So how do we accurately talk about the impact this is having on our business when we don't fully know what impact this is having on our business?
While there's a lot you do know about how oil prices are impacting your business, as with any developing situation there's also a lot you don't yet know. How will this impact our credit lines? What is the risk of force majeure or defaults on our deals? How is this impacting our customers or other counterparties? What will pricing and demand look like tomorrow; next week; next month; next quarter? Disclosures must be materially accurate, but how can you be sure your disclosures are accurate when you're not sure what the answer is - either because it's unknowable, or you don't have all of the information you'd need to know it?
One key principle to understand is the difference between disclosures of pure facts versus disclosures of opinions. The latter generally do not give rise to liability under the federal securities laws, which recognize that a statement such as "we remain in compliance with our debt covenants" is materially different from "we believe we remain in compliance with our debt covenants." The former is false whether the speaker honestly believes otherwise or not. The latter, however, only subjects a company to liability under the federal securities laws in certain limited circumstances, such as where the speaker does not honestly hold that belief (making the embedded "we believe" phrase literally false), or the speaker did not have a sufficient basis to even form a reasoned opinion on the matter (investors are entitled to believe the speaker is aware of facts justifying that opinion).
Understanding the place of opinion in public disclosure allows issuers to accurately and timely provide information to investors where they otherwise may not be able to do so. In making disclosures that are not of pure known facts, but rather opinions or beliefs based on known facts, it is important to send a clear signal that you're doing so, for example, by using language such as "we believe," "we think," "based on what we know we understand," or "we estimate." The absence of such signal words is not determinative of whether the statement was legally an opinion, but their inclusion is extremely helpful to issuers in making that argument (and also extremely helpful to investors in understanding precisely what you mean to convey).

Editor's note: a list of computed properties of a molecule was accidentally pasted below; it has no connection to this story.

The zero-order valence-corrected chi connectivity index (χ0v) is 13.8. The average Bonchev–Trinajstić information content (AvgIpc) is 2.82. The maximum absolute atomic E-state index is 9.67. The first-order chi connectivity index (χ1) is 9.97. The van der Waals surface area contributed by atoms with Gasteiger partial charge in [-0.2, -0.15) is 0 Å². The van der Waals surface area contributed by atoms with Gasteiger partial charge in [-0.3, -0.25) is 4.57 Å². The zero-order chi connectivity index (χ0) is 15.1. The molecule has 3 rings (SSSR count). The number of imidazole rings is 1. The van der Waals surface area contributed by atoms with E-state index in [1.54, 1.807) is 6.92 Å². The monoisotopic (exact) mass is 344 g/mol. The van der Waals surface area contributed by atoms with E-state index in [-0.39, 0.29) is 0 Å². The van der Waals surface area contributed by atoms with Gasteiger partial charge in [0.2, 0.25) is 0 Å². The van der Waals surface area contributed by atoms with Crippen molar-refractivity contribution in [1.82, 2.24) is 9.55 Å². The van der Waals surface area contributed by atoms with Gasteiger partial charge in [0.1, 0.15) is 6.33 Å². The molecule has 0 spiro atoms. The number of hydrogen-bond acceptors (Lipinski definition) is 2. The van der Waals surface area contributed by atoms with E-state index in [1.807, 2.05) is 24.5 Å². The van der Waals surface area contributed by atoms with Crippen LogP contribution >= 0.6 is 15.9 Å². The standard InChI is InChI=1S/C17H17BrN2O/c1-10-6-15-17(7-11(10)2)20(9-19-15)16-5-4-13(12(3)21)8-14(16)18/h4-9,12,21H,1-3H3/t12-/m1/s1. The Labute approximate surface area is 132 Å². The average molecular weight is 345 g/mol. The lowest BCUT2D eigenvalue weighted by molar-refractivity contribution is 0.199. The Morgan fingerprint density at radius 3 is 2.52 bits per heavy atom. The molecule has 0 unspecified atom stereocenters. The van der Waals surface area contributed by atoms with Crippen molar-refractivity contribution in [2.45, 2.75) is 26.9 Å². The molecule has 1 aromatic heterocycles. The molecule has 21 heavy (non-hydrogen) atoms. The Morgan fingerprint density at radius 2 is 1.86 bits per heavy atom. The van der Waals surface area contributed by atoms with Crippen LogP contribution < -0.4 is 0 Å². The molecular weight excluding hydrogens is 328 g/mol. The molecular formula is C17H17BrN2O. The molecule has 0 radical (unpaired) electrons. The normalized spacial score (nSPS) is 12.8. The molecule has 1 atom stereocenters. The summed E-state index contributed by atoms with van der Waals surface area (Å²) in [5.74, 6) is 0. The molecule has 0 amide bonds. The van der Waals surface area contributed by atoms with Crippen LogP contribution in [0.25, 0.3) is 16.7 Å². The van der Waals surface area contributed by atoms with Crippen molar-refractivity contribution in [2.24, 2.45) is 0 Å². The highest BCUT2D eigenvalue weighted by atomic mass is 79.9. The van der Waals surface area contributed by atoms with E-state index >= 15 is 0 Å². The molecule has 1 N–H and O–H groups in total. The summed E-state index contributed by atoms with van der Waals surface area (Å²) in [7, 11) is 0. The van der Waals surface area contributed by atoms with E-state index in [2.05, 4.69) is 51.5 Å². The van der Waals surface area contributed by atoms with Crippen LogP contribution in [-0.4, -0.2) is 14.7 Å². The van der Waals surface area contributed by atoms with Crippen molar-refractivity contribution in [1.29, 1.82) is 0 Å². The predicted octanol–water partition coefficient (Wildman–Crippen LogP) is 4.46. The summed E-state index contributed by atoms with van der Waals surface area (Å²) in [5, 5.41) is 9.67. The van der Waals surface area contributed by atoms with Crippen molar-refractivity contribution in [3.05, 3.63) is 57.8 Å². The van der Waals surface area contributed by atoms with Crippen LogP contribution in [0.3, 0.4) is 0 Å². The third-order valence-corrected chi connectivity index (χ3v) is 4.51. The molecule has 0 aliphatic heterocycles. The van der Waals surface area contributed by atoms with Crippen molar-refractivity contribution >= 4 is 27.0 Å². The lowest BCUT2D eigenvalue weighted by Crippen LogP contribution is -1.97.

Similarly, the federal statutory safe harbor provision and common-law bespeaks caution doctrine protect statements the issuer makes regarding financial projections, plans and objectives of management for future operations, and future economic performance. There is no private action for liability regarding statements that are both (1) clearly identified as forward looking, and (2) accompanied by meaningful and specific cautionary language, permitting the issuer to make meaningful disclosures on these subjects related to the future, which cannot be known with certainty, without fear of liability. For cautionary language to be meaningful it must identify the factors most likely to cause actual results to differ materially from those in the forward-looking statement. Care, of course, still must be taken to ensure that statements subject to these doctrines are accurate. And although the issuer's knowledge is not an element in determining whether the safe harbor applies, courts have held that cautionary language is inadequate where it states an event as a "risk" or "possibility" when the issuer knows with near certainty the event will occur.